Student fellows at the Petrie-Flom Center for Health Law Policy, Biotechnology, and Bioethics recently celebrated their fellowships’ end virtually when their capstone meeting moved to Zoom due to the COVID-19 pandemic.

“Please accept a virtual glass of champagne on behalf of the Petrie-Flom Center,” joked Executive Director Carmel Shachar J.D./M.P.H. ’10 at the event kick off on April 15.

Attendees put up virtual backgrounds of the Harvard Law School campus, “clapped” through the meeting reaction button, and navigated the inevitable technical difficulties while sharing the culmination of the year’s scholarship with Petrie-Flom Center faculty and affiliates.

Also joining were some of the student fellows’ industry mentors, who included retired hospital and pharmaceutical industry executives. These presentations were the culmination of a year of independent research on a topic of each student’s choosing, as well as consistent blogging on health policy and bioethics for the Petrie-Flom Center’s blog, Bill of Health. Several of the student fellows plan to publish their findings in legal or medical journals.

Alexa Richardson ’21 spent the year researching the “epidemic of obstetric violence” in the U.S., focusing on nonconsensual procedures that occur during childbirth. The subject has particular relevance during the COVID-19 pandemic, she said. “The issues are coming to a head right now with the COVID situation. All sorts of preferences and medical decision-making are being denied during labor because of the COVID crisis,” she added, noting a short-lived policy in New York state that banned partners from supporting a birthing person during labor.

Research by Phebe Hong ’21 on the “China factor” in CAR T-cell therapy innovation also reflected particularly timely concerns. Her work compared regulatory approaches between the United States and China in developing new cancer treatments that leverage a patient’s own immune cells. The “China factor” refers to perceptions that the country has a relatively relaxed regulatory environment—an issue that is top of mind as China leads global research efforts around COVID-19.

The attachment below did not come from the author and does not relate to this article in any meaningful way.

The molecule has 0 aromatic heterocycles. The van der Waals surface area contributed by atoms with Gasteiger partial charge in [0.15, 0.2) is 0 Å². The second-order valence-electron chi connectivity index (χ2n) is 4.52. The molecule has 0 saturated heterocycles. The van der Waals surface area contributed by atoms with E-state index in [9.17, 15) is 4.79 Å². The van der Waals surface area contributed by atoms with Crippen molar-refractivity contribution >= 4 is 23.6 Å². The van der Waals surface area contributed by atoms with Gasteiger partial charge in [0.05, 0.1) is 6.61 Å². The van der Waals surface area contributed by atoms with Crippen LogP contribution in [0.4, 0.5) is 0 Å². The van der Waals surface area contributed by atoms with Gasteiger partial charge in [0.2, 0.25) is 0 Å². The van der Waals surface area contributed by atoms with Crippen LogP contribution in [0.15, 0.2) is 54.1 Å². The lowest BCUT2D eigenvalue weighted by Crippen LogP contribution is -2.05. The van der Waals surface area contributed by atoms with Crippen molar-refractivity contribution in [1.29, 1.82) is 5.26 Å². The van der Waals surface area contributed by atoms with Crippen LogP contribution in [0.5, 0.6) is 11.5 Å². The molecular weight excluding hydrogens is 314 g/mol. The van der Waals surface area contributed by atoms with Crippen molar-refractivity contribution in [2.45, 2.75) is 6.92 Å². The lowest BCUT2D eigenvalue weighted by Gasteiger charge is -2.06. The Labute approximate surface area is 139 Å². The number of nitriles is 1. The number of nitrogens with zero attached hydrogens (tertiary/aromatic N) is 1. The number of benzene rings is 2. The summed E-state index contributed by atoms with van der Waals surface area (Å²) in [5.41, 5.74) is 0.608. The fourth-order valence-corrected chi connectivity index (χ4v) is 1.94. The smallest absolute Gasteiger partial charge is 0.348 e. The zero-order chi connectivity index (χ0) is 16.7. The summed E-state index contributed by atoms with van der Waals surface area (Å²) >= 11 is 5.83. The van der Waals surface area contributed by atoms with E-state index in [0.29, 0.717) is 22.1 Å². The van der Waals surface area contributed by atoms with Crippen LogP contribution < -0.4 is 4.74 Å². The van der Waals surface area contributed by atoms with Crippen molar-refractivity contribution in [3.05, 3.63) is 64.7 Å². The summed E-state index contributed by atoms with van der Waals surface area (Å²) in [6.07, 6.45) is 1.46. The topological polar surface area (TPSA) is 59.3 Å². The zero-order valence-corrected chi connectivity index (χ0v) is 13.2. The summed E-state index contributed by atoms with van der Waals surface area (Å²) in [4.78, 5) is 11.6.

The research of Adriana Krasniansky, a graduate student at Harvard Divinity School, has also taken on added significance amid the pandemic. Her work on the ethical dimensions of using voice assistant devices for in-home health care reflects fast-moving debates around privacy and other health care delivery concerns amid the rush to telemedicine during the pandemic.

Beatrice Brown, a graduate student in the master of bioethics program at Harvard Medical School, spent the year re-conceptualizing the meaning of “physician as healer” in order to reconcile professional debates about physician-assisted death. Healing, Brown explained, is traditionally conceptualized as a “return to wholeness.” But, she noted, this definition does not address how a physician can act as healer when it is impossible to help a patient achieve wholeness, such as in the case of terminal illness. “Patients still need compassion and support at end of life,” Brown said. This led her to a new definition of healing—one that encompasses either a return to wholeness, or the removal of suffering through death.

Rounding out the presentations, Daniel Aaron J.D./M.D. ’20 addressed the nation’s opioid epidemic. Aaron’s work focused on the legal strategy of multi-district litigation (MDL) against opioid manufacturers and whether this sufficiently represents the public health concerns posed by the opioid crisis. Aaron argued that the MDL strategy does not fulfill overarching duties to public health. “Litigation favors efficiency, settlement, fast money, global peace,” he said. But public health demands accountability, he added, suggesting that mass disaggregation of the MDL might better serve this interest.

Following each presentation, fellows, mentors, affiliates, and faculty engaged in lively discussion. Unfortunately, due to a 16-hour time difference, New Zealander Sarah Alawi LL.M. ’20 was not able to attend, though her work on the enforceability and interpretation of pre-conception agreements was acknowledged.

“These presentations indicate such a breadth of scholarship,” Shachar concluded. “We feel very lucky to have had you as fellows in one of the most exceptional years to date.”

“You’ve been an incredibly delightful group,” added faculty director I. Glenn Cohen ’03. “Ordinarily we’d be breaking out the champagne now. We’re very sad that we can’t do that, but we’re thankful for your engagement. I have high expectations for all of you, and I have no doubt that you’ll be able to meet those expectations. Thank you for a terrific year.”

Join the next cohort of Petrie-Flom Center student fellows: HLS students are encouraged to apply by the priority deadline of Friday, May 22, 2020.